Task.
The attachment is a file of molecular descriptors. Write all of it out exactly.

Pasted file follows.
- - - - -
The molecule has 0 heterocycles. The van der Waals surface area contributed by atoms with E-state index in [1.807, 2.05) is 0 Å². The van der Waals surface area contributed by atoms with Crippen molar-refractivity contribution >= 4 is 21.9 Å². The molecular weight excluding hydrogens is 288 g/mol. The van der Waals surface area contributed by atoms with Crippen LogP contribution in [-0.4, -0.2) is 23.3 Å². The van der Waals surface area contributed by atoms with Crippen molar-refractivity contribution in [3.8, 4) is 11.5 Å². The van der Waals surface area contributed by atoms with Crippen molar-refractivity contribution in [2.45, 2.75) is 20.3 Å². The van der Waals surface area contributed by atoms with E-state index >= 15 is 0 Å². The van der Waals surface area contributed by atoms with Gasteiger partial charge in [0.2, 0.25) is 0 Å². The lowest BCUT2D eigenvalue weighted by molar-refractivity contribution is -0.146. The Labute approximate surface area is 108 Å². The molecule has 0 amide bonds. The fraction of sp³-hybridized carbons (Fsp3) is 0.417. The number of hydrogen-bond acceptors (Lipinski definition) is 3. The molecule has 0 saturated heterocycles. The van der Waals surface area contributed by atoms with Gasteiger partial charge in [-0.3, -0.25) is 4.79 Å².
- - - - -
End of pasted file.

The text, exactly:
The molecule has 0 heterocycles. The van der Waals surface area contributed by atoms with E-state index in [1.807, 2.05) is 0 Å². The van der Waals surface area contributed by atoms with Crippen molar-refractivity contribution >= 4 is 21.9 Å². The molecular weight excluding hydrogens is 288 g/mol. The van der Waals surface area contributed by atoms with Crippen LogP contribution in [-0.4, -0.2) is 23.3 Å². The van der Waals surface area contributed by atoms with Crippen molar-refractivity contribution in [3.8, 4) is 11.5 Å². The van der Waals surface area contributed by atoms with Crippen molar-refractivity contribution in [2.45, 2.75) is 20.3 Å². The van der Waals surface area contributed by atoms with E-state index >= 15 is 0 Å². The van der Waals surface area contributed by atoms with Gasteiger partial charge in [0.2, 0.25) is 0 Å². The lowest BCUT2D eigenvalue weighted by molar-refractivity contribution is -0.146. The Labute approximate surface area is 108 Å². The molecule has 0 amide bonds. The fraction of sp³-hybridized carbons (Fsp3) is 0.417. The number of hydrogen-bond acceptors (Lipinski definition) is 3. The molecule has 0 saturated heterocycles. The van der Waals surface area contributed by atoms with Gasteiger partial charge in [-0.3, -0.25) is 4.79 Å².